Diwali is just around the corner, and the first thing that comes to mind when I think of Diwali is always Ghughra. Ghughra are India’s version of a sweet hand-pie. The version here is a very Gujarati version, made with a sweetened nut filling. Other names for ghughra are ghooghra, karanji (maharastrian), kajji kay alu (south Indian), gujiya (Hindi), sweet handpie or empanada.
Diwali is the Festival of Lights. It is the celebration of the victory of light over darkness. There a different stories for what this is about, depending on where you are in India. One explanation is it is the celebration of when Rama’s army defeated the demon king, Ravana’s army of evil. Another explanation is when Krishna killed the demon Narakasura, the evil king of Pragjyotishapura.
With these ghughras I use a traditional nut filling. You can use whatever nuts you like, I used cashews and almonds. For sweetness, golden raisins are a traditional choice. In India the golden raisins are smaller than I find here, so I’ve cut mine to a normal size.
Since these are handpies, you can play around with the filling all you like to come up with something you enjoy. These ghughras are fried the traditional way. In a previous post, I gave a recipe for baked ghughras that used a similar nut base but also included toffee.
Tips for Making Ghughras
- Ghughra are tricky because you have to make sure you cook them all the way through, pastry and filling
- Traditionally they are fried. 325° F is ideal, but if you aren’t measuring, use medium heat. It should take about 8-10 minutes for the ghughras to turn golden. Any faster and they probably aren’t getting cooked all the way through.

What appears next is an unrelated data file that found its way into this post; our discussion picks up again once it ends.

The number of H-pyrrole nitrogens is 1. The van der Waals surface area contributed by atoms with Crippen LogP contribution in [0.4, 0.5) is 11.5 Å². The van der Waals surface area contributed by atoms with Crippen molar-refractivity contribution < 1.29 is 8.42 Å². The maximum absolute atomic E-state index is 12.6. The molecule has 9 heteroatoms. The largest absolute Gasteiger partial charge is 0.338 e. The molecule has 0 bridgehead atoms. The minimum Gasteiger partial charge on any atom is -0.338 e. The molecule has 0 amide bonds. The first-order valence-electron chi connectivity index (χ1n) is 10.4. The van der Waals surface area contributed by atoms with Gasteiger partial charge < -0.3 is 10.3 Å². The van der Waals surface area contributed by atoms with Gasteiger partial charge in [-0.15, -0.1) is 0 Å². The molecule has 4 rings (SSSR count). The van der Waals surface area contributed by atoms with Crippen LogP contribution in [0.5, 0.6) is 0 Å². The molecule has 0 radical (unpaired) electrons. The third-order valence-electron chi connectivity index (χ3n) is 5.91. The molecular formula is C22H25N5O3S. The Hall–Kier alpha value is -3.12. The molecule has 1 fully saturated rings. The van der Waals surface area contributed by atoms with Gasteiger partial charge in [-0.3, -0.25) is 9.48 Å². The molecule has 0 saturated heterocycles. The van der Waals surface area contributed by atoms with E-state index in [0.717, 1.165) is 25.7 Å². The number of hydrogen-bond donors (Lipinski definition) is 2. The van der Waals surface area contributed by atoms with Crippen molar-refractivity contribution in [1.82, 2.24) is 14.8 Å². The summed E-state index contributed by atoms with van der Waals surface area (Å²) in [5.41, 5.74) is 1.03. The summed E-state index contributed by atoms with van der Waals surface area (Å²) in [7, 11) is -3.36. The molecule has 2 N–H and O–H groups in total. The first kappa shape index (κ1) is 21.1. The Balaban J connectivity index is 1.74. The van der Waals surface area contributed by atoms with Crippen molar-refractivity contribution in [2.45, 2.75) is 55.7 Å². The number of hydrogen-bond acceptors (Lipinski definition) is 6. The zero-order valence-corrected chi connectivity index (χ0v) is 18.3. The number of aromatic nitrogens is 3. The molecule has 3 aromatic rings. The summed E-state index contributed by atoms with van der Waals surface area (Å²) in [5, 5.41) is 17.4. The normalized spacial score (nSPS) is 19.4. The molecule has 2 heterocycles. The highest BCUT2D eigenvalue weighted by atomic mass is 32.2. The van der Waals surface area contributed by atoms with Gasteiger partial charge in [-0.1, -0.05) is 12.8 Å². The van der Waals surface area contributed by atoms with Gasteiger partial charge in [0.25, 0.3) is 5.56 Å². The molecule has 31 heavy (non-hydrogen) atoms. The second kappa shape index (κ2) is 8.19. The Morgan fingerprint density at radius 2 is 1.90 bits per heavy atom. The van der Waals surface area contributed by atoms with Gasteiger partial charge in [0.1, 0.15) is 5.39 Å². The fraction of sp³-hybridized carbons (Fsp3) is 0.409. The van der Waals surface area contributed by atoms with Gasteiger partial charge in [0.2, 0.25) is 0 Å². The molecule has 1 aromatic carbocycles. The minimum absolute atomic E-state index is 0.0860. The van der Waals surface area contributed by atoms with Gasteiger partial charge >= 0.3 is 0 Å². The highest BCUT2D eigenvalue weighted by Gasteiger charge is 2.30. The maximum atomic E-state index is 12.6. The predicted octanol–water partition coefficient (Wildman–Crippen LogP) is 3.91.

- Make sure you pinch them very tight. You can use a fork if you prefer. You have to make sure it doesn’t open up or the filling will burn in the oil and ruin your frying oil
- Make sure to brown the rava. This is very important for flavor, the rava should be golden before it is added to the rest of the filling
Variations on Ghughras
- If you don’t like raisins or nuts, leave out what you don’t like
- Experiment.Use whatever nuts you prefer.
- I like to use dates instead of raisins. I just chop them up to raisin size or put them in the blender with the nuts. Reduce the sugar if you use dates because dates provide their own sugar
- Experiment with western flavors like toffee, chocolate chips, or pumpkin pie filling.
For the Pastry Dough
- 2 cups all-purpose flour
- ⅓ cup ghee
- ½ tsp salt
- 7-8 tsp water
For the Filling
- ¼ cup ghee
- ¾ cup nuts
- ⅓ cup shredded coconut
- 1 Tbsp white poppy seeds optional
- ⅓ cup rava semolina flour
- ⅔ cup powdered sugar
- ¾ tsp cardamom powder
- 1 Tbsp golden raisins
- ½ tsp nutmeg
For the Dough
- In a large bowl, add flour, salt, and ghee. Incorporate the ghee into the dough until you have a sandy texture.
- Mix in the water until you have a slightly sticky dough. Cover with a damp towel and let rest for 30 minutes.
For the Filling
- Toast the nuts in 1 Tablespoon of ghee. Remove and chop finely.
- Heat 2 tablespoons of ghee and add coconut and poppy seeds to toast. Remove.
- Add 2 tablespoons ghee to the pan and the semolina (rava). Toast until golden brown.
- In a medium sized bowl, combine all of the filling ingredients and stir until they are well combined. They should be able to keep their shape when formed into a ball and squeezed.
- Roll out the dough. Form a tube of dough, then cut into 16 pieces. Form pucks with the 16 pieces by rolling them into balls and then slightly flattening them.
- Make your pastry shells by oiling a surface with ghee. Lay a puck on the surface and roll out evenly.
- Add a heaping tablespoon of filling to the pastry and close and seal the edge either with a fork or with your fingers. Make sure it is tight enough that it will not open up when placed in the frying oil.
- Fry each ghughra at 325°F. You should be able to do 3-4 at a time. Stir the oil as they fry and careful turn the ghughra to make sure they cook evenly on all sides.